Feeling daily stress from your job? Check out these 4 tips to help relieve job related stress.
As first responders, you’re first ones on the scene to very stressful environments and situations that can impact your mental health. It’s important to note that Post Traumatic Stress Disorder (PTSD) and suicide rates are higher among first responders than in other professions. When you arrive at the scene, you put your work face on and you get the job done. But the stress of these situations doesn’t leave after the job is completed; it can follow you home and take a toll on you there as well.
The National Volunteer Fire Council (NVFC) mentions that “by creating awareness about stress management among firehouses, and by implementing coping skills and changes in lifestyle, improvements in sleeping patterns, cognitive ability, immune function, and overall health can be made.”
Due to the pace and pressure of the environment you work in, it’s no surprise that firefighters have one of the most stressful careers out there. Managing and overcoming traumatic stress isn’t easy, but it’s important to recognize the signs and get proactive to begin improving your overall mental and physical health.
How can you manage stress?
1. Practice regular physical activity
The Anxiety and Depression Association of America (ADAA) recommends regular physical activity as it can:
- Reduce fatigue
- Improve alertness and concentration
- Enhance cognitive function
- Increase energy
- Produce endorphins
Endorphins are a natural chemical made by your body. When released, they can improve your mood, lower stress levels and support your body. The ADAA also says that “Scientists have found that regular participation in aerobic exercise has been shown to decrease overall levels of tension, elevate and stabilize mood, improve sleep and improve self-esteem.” Try getting into a routine of regularly exercising to help decrease stress and benefit your overall well-being.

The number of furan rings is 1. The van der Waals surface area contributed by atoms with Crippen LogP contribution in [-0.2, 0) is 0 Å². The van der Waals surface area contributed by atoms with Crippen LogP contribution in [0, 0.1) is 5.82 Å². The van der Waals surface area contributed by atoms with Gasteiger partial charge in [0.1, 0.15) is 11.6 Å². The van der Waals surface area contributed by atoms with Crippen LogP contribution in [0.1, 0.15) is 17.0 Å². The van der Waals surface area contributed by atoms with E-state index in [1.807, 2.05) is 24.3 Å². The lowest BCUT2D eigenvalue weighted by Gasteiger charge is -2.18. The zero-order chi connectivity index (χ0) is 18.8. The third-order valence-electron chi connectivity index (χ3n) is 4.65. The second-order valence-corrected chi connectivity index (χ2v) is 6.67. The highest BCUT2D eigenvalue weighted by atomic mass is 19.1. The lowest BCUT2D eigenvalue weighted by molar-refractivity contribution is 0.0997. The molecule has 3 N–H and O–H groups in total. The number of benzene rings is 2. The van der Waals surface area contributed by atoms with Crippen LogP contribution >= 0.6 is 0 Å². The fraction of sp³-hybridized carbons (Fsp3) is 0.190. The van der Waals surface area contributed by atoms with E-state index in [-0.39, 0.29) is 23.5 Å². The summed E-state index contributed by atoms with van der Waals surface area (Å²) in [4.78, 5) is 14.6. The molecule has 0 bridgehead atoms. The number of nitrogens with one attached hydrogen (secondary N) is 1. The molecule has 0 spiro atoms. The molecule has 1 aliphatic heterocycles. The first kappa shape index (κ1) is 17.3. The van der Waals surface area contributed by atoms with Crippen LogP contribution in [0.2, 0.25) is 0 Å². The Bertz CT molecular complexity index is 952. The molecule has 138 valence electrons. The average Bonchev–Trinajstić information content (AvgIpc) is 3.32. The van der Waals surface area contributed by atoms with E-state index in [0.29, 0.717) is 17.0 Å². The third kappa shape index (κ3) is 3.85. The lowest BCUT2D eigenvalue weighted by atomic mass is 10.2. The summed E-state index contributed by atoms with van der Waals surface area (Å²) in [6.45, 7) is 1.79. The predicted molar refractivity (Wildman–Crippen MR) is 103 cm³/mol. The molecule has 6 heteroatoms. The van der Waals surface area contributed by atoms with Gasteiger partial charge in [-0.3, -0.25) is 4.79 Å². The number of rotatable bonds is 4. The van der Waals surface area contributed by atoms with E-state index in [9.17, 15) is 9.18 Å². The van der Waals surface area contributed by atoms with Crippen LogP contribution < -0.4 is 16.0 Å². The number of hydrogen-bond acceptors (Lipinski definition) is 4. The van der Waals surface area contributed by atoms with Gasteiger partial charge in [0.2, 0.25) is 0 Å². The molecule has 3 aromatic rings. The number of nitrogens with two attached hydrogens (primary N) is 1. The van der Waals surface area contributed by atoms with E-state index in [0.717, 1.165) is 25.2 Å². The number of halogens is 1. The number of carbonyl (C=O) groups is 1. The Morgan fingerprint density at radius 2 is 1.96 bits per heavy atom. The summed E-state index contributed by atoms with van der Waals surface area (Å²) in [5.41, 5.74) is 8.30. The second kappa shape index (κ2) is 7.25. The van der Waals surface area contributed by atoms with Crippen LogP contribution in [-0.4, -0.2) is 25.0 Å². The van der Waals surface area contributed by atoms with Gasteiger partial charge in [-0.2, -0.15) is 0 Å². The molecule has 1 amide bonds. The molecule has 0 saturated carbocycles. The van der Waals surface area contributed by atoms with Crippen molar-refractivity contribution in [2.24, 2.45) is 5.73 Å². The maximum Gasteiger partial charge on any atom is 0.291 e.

2. Find a hobby
Finding something that you enjoy and that helps take your mind off your job can be a great stress reliever. Taking just an hour out of your day to try something new could potentially become the hobby that helps distract you from the daily stress. Elizabeth Scott from Very Well Mind mentions that if you spend at least 20 minutes a week participating in any form of leisurely physical activity, you will be less likely to experience fatigue. Whether it's taking a walk, reading, hiking or gardening, find something that you look forward to doing after a long day of work and incorporate it into your daily routine.
3. Spend time with loved ones
The American Institute of Stress says that one of the main causes of stress comes from trying to juggle work and personal life. Your loved ones are your support system, so spending time with them can relieve some of the stress you’re feeling. Planning fun activities can give you quality time with your support system, while giving you something to look forward to during your busy week.
4. Practice deep breathing
Relaxation techniques can help you stay in the present moment, rather than letting your thoughts wander. These can be anything from taking yoga classes to sitting in your car listening to your favorite song. Taking just 5 minutes a day to relax your body and focus on the cycle of your breath, breathing in through your nose and out through your mouth can help you stay in the current moment.
Sometimes it’s hard to ask for help, even when you know you need it most. Try incorporating some of these tips into your daily routine to help you let go of the stress you may be feeling from your job. First responders do a lot of supporting, but they need to give themselves support too.
Our summer 2019 marketing intern, Abby, is motivated to leave her bed for her morning iced coffee. When she isn’t obsessing over her dog, Disney and Crocs, she can be found craving Roburritos and spending lots of time with her family and friends.
Firefighter training resources and SOGs for respiratory protection including proper use and fit-testing of self-contained breathing apparatus.
Addressing firefighter training on firefighting foams